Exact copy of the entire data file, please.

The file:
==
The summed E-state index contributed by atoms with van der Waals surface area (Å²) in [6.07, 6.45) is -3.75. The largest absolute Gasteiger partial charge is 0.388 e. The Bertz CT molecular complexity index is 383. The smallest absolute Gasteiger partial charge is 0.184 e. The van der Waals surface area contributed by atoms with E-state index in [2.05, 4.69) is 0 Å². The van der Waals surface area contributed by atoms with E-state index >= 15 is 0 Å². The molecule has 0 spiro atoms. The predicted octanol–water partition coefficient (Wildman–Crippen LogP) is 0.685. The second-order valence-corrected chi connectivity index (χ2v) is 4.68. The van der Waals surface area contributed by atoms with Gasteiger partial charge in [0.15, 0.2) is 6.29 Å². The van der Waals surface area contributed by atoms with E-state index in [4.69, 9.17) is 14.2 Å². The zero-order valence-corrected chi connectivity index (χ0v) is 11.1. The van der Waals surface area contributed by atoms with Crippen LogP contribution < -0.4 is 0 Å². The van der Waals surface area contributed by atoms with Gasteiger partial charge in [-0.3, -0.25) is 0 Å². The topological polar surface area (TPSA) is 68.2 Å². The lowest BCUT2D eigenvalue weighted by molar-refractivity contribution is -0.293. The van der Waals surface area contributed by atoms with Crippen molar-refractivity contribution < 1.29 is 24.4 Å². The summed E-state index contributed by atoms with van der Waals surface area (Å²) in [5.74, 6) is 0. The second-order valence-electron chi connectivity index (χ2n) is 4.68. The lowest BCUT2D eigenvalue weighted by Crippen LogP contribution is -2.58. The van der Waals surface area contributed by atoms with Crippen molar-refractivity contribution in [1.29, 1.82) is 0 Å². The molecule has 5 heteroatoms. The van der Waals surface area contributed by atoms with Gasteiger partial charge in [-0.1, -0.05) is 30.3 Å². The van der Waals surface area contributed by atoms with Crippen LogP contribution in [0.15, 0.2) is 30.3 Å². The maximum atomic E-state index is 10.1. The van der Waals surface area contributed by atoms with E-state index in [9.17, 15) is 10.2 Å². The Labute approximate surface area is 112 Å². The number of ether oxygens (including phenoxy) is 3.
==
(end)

The summed E-state index contributed by atoms with van der Waals surface area (Å²) in [6.07, 6.45) is -3.75. The largest absolute Gasteiger partial charge is 0.388 e. The Bertz CT molecular complexity index is 383. The smallest absolute Gasteiger partial charge is 0.184 e. The van der Waals surface area contributed by atoms with E-state index in [2.05, 4.69) is 0 Å². The van der Waals surface area contributed by atoms with E-state index >= 15 is 0 Å². The molecule has 0 spiro atoms. The predicted octanol–water partition coefficient (Wildman–Crippen LogP) is 0.685. The second-order valence-corrected chi connectivity index (χ2v) is 4.68. The van der Waals surface area contributed by atoms with Gasteiger partial charge in [0.15, 0.2) is 6.29 Å². The van der Waals surface area contributed by atoms with E-state index in [4.69, 9.17) is 14.2 Å². The zero-order valence-corrected chi connectivity index (χ0v) is 11.1. The van der Waals surface area contributed by atoms with Crippen LogP contribution < -0.4 is 0 Å². The van der Waals surface area contributed by atoms with Gasteiger partial charge in [-0.3, -0.25) is 0 Å². The topological polar surface area (TPSA) is 68.2 Å². The lowest BCUT2D eigenvalue weighted by molar-refractivity contribution is -0.293. The van der Waals surface area contributed by atoms with Crippen molar-refractivity contribution < 1.29 is 24.4 Å². The summed E-state index contributed by atoms with van der Waals surface area (Å²) in [5.74, 6) is 0. The second-order valence-electron chi connectivity index (χ2n) is 4.68. The lowest BCUT2D eigenvalue weighted by Crippen LogP contribution is -2.58. The van der Waals surface area contributed by atoms with Crippen molar-refractivity contribution in [1.29, 1.82) is 0 Å². The molecule has 5 heteroatoms. The van der Waals surface area contributed by atoms with Gasteiger partial charge in [-0.1, -0.05) is 30.3 Å². The van der Waals surface area contributed by atoms with Crippen LogP contribution in [0.15, 0.2) is 30.3 Å². The maximum atomic E-state index is 10.1. The van der Waals surface area contributed by atoms with E-state index in [9.17, 15) is 10.2 Å². The Labute approximate surface area is 112 Å². The number of ether oxygens (including phenoxy) is 3.